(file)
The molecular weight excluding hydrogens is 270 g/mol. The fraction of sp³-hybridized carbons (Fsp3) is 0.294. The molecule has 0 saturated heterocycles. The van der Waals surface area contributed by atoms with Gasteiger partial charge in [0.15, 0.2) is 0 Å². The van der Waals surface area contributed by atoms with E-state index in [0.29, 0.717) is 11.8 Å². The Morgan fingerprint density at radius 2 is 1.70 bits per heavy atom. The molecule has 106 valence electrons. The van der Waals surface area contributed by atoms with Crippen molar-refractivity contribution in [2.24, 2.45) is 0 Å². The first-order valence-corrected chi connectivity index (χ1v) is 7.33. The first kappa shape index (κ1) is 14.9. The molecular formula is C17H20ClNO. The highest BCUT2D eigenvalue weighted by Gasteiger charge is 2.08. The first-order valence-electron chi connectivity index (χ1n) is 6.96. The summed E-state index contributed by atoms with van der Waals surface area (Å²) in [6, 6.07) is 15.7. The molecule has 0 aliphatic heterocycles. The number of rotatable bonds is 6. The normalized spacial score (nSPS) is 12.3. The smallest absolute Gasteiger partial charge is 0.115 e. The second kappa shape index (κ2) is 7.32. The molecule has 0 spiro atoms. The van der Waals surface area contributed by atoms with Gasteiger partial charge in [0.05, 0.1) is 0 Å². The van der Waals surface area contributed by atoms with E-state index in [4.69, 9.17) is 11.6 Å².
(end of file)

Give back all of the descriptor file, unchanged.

The molecular weight excluding hydrogens is 270 g/mol. The fraction of sp³-hybridized carbons (Fsp3) is 0.294. The molecule has 0 saturated heterocycles. The van der Waals surface area contributed by atoms with Gasteiger partial charge in [0.15, 0.2) is 0 Å². The van der Waals surface area contributed by atoms with E-state index in [0.29, 0.717) is 11.8 Å². The Morgan fingerprint density at radius 2 is 1.70 bits per heavy atom. The molecule has 106 valence electrons. The van der Waals surface area contributed by atoms with Crippen molar-refractivity contribution in [2.24, 2.45) is 0 Å². The first-order valence-corrected chi connectivity index (χ1v) is 7.33. The first kappa shape index (κ1) is 14.9. The molecular formula is C17H20ClNO. The highest BCUT2D eigenvalue weighted by Gasteiger charge is 2.08. The first-order valence-electron chi connectivity index (χ1n) is 6.96. The summed E-state index contributed by atoms with van der Waals surface area (Å²) in [6, 6.07) is 15.7. The molecule has 0 aliphatic heterocycles. The number of rotatable bonds is 6. The normalized spacial score (nSPS) is 12.3. The smallest absolute Gasteiger partial charge is 0.115 e. The second kappa shape index (κ2) is 7.32. The molecule has 0 spiro atoms. The van der Waals surface area contributed by atoms with Gasteiger partial charge in [0.05, 0.1) is 0 Å². The van der Waals surface area contributed by atoms with E-state index in [4.69, 9.17) is 11.6 Å².